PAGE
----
Defense Evasion

The adversary is trying to avoid being detected.

Defense Evasion consists of techniques that adversaries use to avoid detection throughout their compromise. Techniques used for defense evasion include uninstalling/disabling security software or obfuscating/encrypting data and scripts. Adversaries also leverage and abuse trusted processes to hide and masquerade their malware. Other tactics’ techniques are cross-listed here when those techniques include the added benefit of subverting defenses.


Techniques: 4
ID Name Description
VT0036 Exploitation for Defense Evasion Adversaries may exploit a system or application vulnerability to bypass security features. Exploitation of a software vulnerability occurs when an adversary takes advantage of a programming error in a program, service, or within the operating system software or kernel itself to execute adversary-controlled code. Vulnerabilities may exist in defensive security software that can be used to disable or circumvent them.
VT0015 Masquerading Adversaries may attempt to manipulate features of their artifacts to make them appear legitimate or benign to users and security tools and evade monitoring. Masquerading occurs when the name or location of an object, legitimate or malicious, is manipulated or abused for the sake of evading defenses and observation. This may include manipulating file metadata, tricking users into misidentifying the file type, and giving legitimate task or service names.
.001 Invalid Code Signature Adversaries may attempt to mimic features of valid code signatures to increase the chance of deceiving monitoring and security tools and users. Code signing provides a level of authenticity on a binary from the developer and a guarantee that the binary has not been tampered with. Adversaries can copy the metadata and signature information from a signed program, then use it as a template for an unsigned program. Files with invalid code signatures will fail digital signature validation checks, but they may appear more legitimate to users and security tools may and therefore improperly handled.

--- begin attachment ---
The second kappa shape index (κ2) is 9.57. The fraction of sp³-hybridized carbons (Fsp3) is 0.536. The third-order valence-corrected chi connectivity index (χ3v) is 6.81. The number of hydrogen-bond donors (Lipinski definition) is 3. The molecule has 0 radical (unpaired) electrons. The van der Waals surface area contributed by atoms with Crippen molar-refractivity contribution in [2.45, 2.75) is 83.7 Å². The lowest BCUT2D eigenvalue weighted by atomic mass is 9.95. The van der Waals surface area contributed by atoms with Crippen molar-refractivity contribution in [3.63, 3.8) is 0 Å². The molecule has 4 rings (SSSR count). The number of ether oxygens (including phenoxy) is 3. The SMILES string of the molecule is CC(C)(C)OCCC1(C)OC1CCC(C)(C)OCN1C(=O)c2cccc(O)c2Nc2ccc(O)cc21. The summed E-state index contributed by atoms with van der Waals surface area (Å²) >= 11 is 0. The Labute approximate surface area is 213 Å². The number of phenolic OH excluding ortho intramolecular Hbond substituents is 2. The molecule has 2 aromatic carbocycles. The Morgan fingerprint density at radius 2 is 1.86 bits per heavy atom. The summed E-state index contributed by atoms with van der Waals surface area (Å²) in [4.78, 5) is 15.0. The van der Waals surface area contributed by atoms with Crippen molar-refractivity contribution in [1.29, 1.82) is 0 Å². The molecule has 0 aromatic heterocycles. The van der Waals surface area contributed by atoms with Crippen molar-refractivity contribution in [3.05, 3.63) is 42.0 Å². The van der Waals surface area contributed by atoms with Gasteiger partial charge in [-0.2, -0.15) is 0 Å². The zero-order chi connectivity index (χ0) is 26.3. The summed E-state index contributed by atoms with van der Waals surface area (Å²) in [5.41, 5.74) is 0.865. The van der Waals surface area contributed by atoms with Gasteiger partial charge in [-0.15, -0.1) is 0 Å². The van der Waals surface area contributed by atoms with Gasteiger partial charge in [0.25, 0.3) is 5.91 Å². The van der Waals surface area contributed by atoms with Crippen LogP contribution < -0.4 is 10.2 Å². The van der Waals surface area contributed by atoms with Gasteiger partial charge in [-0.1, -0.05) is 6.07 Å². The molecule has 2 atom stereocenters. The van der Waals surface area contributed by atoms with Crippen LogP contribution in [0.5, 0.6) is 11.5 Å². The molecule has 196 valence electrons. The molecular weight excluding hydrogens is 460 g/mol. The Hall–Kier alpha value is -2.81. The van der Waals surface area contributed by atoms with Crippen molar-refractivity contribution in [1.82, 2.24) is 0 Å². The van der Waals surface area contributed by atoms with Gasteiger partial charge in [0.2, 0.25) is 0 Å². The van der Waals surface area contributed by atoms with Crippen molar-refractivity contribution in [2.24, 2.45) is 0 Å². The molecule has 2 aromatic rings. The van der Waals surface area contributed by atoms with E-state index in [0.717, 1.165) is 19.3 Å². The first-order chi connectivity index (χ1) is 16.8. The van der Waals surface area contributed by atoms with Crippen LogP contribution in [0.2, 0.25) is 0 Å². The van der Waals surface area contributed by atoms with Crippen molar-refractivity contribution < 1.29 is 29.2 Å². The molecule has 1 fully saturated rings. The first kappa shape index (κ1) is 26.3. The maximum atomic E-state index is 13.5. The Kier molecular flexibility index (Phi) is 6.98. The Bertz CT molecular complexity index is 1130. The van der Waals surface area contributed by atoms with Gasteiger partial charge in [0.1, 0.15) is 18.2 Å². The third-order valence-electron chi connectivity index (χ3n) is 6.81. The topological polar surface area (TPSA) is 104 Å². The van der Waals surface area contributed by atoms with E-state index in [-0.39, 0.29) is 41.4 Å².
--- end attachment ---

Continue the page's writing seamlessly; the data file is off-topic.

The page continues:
VT0016 Subvert Trust Controls Adversaries may undermine security controls that will either warn users of untrusted activity or prevent execution of untrusted programs. Operating systems and security products may contain mechanisms to identify programs or websites as possessing some level of trust. Examples of such features would include a program being allowed to run because it is signed by a valid code signing certificate, a program prompting the user with a warning because it has an attribute set from being downloaded from the Internet, or getting an indication that you are about to connect to an untrusted site.
.001 Install Root Certificate Adversaries may install a root certificate on a compromised system to avoid warnings when connecting to adversary controlled web servers. Root certificates are used in public key cryptography to identify a root certificate authority (CA). When a root certificate is installed, the system or application will trust certificates in the root's chain of trust that have been signed by the root certificate. Certificates are commonly used for establishing secure TLS/SSL communications within a web browser. When a user attempts to browse a website that presents a certificate that is not trusted an error message will be displayed to warn the user of the security risk. Depending on the security settings, the browser may not allow the user to establish a connection to the website.
.002 Code Signing Before compromising a victim, adversaries may buy, steal or create code signing certificates to be used during targeting. Code signing is simply a guarantee that the code of a program or software download has not been modifies after it was signed by the publisher. Code Signing uses the same public key infrastructure (PKI) used in HTTPS to sign and verify a software program.
VT0005 Valid Accounts Adversaries may obtain and abuse credentials of existing accounts as a means of gaining Initial Access, Persistence, Privilege Escalation, or Defense Evasion.
.001 Default Accounts Adversaries may obtain and abuse credentials of a default account as a means of gaining Initial Access, Persistence, Privilege Escalation, or Defense Evasion. Default accounts are those that are built-into an OS, such as the Guest or Administrator accounts on Windows systems or default factory/provider set accounts on other types of systems, software, or devices.



Created: 26 November 2020

Last Modified: 26 November 2020